In Cyber Ninjas’ case, CEO Doug Logan did work “on the investigation into election fraud” at pro-Trump lawyer and QAnon adherent Lin Wood’s home in November, Wood told TPM. Logan also promoted wild stolen-election conspiracy theories on Twitter.

Neither Powell, Wake TSI, Fann, nor spokespeople for the audit responded to TPM’s requests for comment.

Fann told the Associated Press that she could not recall how she came to hear about Cyber Ninjas.

“To be honest with you I can’t even tell you exactly what path led me there,” she said.

Trump Defenders Open Their Wallets

As the Arizona audit got underway, it became a cause célèbre for Trump and the boosters of his stolen election assertions. Some of those personalities threw their weight behind fundraising efforts to support the audit, claiming it would be the first step toward vindicating Trump’s false claims.

In an interview last month, ex-Overstock CEO Patrick Byrne claimed — though there is no documentation to back this up — that both he and Powell had donated $500,000 to the Arizona audit effort.

“I’ve put up half-a-million, Sidney Powell put up half-a-million” to the website FundTheAudit.com, Byrne told Terpsichore Maras-Lindeman, a podcaster also known as Tore who authored an affidavit that Powell cited in one of her lawsuits.

Later in the interview, Byrne made reference to Defending the Republic, rather than Powell personally, donating $500,000. But then he referred to Powell again.

“Yeah, I had to put in the start-up money, Sidney put in start-up money to get the troops on the ground and the things to a certain point,” he said.

Release The Kraken

Powell, who picked up the nickname “Kraken” during her attempt to flip the election results, was involved in the Trump campaign’s efforts to sow doubt over the 2020 election and now faces a lawsuit from Dominion, the voting machine company, over her weeks of allegedly defamatory claims regarding their equipment.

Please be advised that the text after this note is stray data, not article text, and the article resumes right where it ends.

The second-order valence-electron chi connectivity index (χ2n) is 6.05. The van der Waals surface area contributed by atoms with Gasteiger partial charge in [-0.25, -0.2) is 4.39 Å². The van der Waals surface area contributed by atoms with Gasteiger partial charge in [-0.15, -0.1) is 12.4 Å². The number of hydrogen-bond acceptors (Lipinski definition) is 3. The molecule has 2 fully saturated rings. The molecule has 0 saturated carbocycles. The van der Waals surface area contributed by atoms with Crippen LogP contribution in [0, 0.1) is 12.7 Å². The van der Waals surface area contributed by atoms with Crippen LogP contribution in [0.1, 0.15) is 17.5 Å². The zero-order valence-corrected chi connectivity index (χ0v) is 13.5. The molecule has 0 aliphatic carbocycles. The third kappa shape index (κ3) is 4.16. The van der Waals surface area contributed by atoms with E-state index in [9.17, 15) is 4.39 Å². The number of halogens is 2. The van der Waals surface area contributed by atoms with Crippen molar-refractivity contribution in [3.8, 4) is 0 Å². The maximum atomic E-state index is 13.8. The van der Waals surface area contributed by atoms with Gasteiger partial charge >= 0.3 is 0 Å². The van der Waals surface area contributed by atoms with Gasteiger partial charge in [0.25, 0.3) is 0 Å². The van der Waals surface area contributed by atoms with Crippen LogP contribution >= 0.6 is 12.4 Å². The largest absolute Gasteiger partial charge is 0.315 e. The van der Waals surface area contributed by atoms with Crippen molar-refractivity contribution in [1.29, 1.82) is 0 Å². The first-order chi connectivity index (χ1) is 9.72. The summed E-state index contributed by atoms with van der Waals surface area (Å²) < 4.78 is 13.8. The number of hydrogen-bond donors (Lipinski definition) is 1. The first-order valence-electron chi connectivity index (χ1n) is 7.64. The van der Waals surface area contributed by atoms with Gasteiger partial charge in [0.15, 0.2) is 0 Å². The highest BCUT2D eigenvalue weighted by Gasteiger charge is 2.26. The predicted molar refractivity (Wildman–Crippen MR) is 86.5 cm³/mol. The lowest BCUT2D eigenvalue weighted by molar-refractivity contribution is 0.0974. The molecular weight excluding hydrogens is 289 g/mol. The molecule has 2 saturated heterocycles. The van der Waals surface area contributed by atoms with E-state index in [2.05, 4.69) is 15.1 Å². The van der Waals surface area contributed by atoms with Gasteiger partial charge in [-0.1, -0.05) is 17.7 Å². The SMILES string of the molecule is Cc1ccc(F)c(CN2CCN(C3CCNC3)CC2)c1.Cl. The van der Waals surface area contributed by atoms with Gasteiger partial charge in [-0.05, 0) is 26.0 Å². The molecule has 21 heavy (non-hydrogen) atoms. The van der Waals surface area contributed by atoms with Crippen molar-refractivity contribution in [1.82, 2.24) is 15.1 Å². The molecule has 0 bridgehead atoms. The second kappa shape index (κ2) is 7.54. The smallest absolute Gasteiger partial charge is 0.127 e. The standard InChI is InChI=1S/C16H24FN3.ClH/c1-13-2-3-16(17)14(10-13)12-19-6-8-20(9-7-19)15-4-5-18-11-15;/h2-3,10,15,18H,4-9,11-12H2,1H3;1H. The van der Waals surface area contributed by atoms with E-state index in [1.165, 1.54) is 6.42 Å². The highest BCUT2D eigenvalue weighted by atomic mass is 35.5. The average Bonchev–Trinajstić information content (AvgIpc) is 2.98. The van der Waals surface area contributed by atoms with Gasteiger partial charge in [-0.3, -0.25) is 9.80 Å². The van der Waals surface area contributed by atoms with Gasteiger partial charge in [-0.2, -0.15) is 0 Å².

Among other things, Powell claimed that Trump won the 2020 election in a “landslide” and that the effort to steal Trump’s second term involved “thousands” of co-conspirators, “including the people running the machines at each of the polling centers.”

She claimed that Dominion machines changed thousands of votes to help Biden, and that the 2020 election showed “the massive influence of communist money through Venezuela, Cuba and likely China and the interference with our elections here in the United States.”

Defending the Republic is a co-defendant with Powell in the Dominion lawsuit.

In a motion to dismiss the suit in March, Powell’s attorneys described her position that “reasonable people would not accept such statements as fact but view them only as claims that await testing by the courts through the adversary process.”

And in a filing Monday, Powell’s lawyers re-stated that point: “Without a doubt Sidney Powell believes the statements to be true—that is why she instituted litigation in four separate jurisdictions to establish their truth,” they wrote, adding: “Given the full context of a lawyer presenting her clients’ claims and evidence, the statements were clearly intending to tell the audience what the litigation sought to prove.”